The Standards of Our Time

You hear this a lot.

“Oh, but we mustn’t judge Dickens/Jefferson/John Knox etc by the standards of our time.

Why not?

“In their time, attitude towards women/servants/black people etc were different from ours.”

So what?

So what if ‘in their time’ attitudes were different? Does that make it alright?

We have two points to address.

One: What were the standards of that time? In the present day, we know that not everyone has the same opinions and attitudes. Why would it be so different two or three hundred years ago? Throughout history there have been protestors, radicals, those who fought for fairness and equality. People who held illiberal or cruel attitudes were challenged by people in their own time.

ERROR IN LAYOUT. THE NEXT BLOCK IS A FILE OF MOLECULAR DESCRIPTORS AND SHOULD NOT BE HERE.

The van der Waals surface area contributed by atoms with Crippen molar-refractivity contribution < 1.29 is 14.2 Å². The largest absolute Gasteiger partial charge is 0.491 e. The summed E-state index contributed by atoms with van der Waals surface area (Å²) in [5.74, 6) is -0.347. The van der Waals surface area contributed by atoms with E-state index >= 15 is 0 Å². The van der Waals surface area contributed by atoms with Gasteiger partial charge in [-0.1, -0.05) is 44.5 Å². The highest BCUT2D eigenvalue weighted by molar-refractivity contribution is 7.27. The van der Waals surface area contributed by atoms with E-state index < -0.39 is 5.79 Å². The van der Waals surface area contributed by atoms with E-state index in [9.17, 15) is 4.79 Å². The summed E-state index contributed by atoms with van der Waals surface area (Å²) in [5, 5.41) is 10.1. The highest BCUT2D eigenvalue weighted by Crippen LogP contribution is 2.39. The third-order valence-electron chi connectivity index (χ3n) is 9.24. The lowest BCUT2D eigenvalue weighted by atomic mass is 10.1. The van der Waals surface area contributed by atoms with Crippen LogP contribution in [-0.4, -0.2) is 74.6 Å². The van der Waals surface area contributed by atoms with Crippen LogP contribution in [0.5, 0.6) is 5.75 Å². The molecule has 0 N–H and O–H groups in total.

Two: Nowadays, if people in one country or society hear about mistreatment of labourers, or women, or different racial groups in another society, they usually criticise it (except for those who have their heads buried in the tripe of ‘multiculturalism’). They don’t say, “Oh, but we mustn’t judge them by the standards of our place.” So if special dispensation is not given for spatial reasons, why should we give it for temporal ones?

“We mustn’t judge them by the standards of our time”.

Yes we must. If keeping someone in slavery is wrong now, it was wrong then too. Acceptance by society doesn’t mean that is good and right. If we don’t judge them by the standards of our time, standards that I hope are a bit more enlightened and compassionate, then what exactly is the use of the progress we have made in all these centuries?

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